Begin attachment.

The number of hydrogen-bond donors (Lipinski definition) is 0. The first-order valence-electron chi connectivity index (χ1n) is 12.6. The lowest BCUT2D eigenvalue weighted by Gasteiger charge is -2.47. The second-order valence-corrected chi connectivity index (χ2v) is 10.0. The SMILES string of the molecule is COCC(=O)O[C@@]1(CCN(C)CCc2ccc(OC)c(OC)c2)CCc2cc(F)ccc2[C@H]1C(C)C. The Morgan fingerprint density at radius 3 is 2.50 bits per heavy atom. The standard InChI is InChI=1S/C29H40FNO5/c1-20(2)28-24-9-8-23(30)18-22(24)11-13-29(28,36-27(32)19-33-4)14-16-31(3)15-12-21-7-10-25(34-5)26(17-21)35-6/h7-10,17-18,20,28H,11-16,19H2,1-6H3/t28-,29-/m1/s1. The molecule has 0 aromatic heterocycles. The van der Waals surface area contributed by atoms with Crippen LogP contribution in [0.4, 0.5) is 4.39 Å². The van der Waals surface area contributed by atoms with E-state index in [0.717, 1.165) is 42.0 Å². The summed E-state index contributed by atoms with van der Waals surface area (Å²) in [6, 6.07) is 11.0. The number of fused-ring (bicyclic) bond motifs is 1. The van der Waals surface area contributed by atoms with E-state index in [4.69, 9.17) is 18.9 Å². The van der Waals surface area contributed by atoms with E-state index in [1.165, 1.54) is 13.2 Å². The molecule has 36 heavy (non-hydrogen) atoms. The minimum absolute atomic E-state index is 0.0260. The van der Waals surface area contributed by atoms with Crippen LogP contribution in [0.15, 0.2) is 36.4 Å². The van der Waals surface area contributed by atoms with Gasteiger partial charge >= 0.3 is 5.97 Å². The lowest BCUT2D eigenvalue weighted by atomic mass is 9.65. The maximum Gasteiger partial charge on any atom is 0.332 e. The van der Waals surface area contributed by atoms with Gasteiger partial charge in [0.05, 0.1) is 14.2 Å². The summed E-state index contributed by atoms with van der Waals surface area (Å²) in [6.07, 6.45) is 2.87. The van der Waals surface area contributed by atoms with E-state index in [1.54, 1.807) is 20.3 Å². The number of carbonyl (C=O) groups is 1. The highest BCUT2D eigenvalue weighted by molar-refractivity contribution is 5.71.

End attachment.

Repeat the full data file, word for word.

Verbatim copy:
The number of hydrogen-bond donors (Lipinski definition) is 0. The first-order valence-electron chi connectivity index (χ1n) is 12.6. The lowest BCUT2D eigenvalue weighted by Gasteiger charge is -2.47. The second-order valence-corrected chi connectivity index (χ2v) is 10.0. The SMILES string of the molecule is COCC(=O)O[C@@]1(CCN(C)CCc2ccc(OC)c(OC)c2)CCc2cc(F)ccc2[C@H]1C(C)C. The Morgan fingerprint density at radius 3 is 2.50 bits per heavy atom. The standard InChI is InChI=1S/C29H40FNO5/c1-20(2)28-24-9-8-23(30)18-22(24)11-13-29(28,36-27(32)19-33-4)14-16-31(3)15-12-21-7-10-25(34-5)26(17-21)35-6/h7-10,17-18,20,28H,11-16,19H2,1-6H3/t28-,29-/m1/s1. The molecule has 0 aromatic heterocycles. The van der Waals surface area contributed by atoms with Crippen LogP contribution in [0.4, 0.5) is 4.39 Å². The van der Waals surface area contributed by atoms with E-state index in [0.717, 1.165) is 42.0 Å². The summed E-state index contributed by atoms with van der Waals surface area (Å²) in [6, 6.07) is 11.0. The number of fused-ring (bicyclic) bond motifs is 1. The van der Waals surface area contributed by atoms with E-state index in [4.69, 9.17) is 18.9 Å². The van der Waals surface area contributed by atoms with E-state index in [1.165, 1.54) is 13.2 Å². The molecule has 36 heavy (non-hydrogen) atoms. The minimum absolute atomic E-state index is 0.0260. The van der Waals surface area contributed by atoms with Crippen LogP contribution in [0.15, 0.2) is 36.4 Å². The van der Waals surface area contributed by atoms with Gasteiger partial charge >= 0.3 is 5.97 Å². The lowest BCUT2D eigenvalue weighted by atomic mass is 9.65. The maximum Gasteiger partial charge on any atom is 0.332 e. The van der Waals surface area contributed by atoms with Gasteiger partial charge in [0.05, 0.1) is 14.2 Å². The summed E-state index contributed by atoms with van der Waals surface area (Å²) in [6.07, 6.45) is 2.87. The van der Waals surface area contributed by atoms with E-state index in [1.54, 1.807) is 20.3 Å². The number of carbonyl (C=O) groups is 1. The highest BCUT2D eigenvalue weighted by molar-refractivity contribution is 5.71.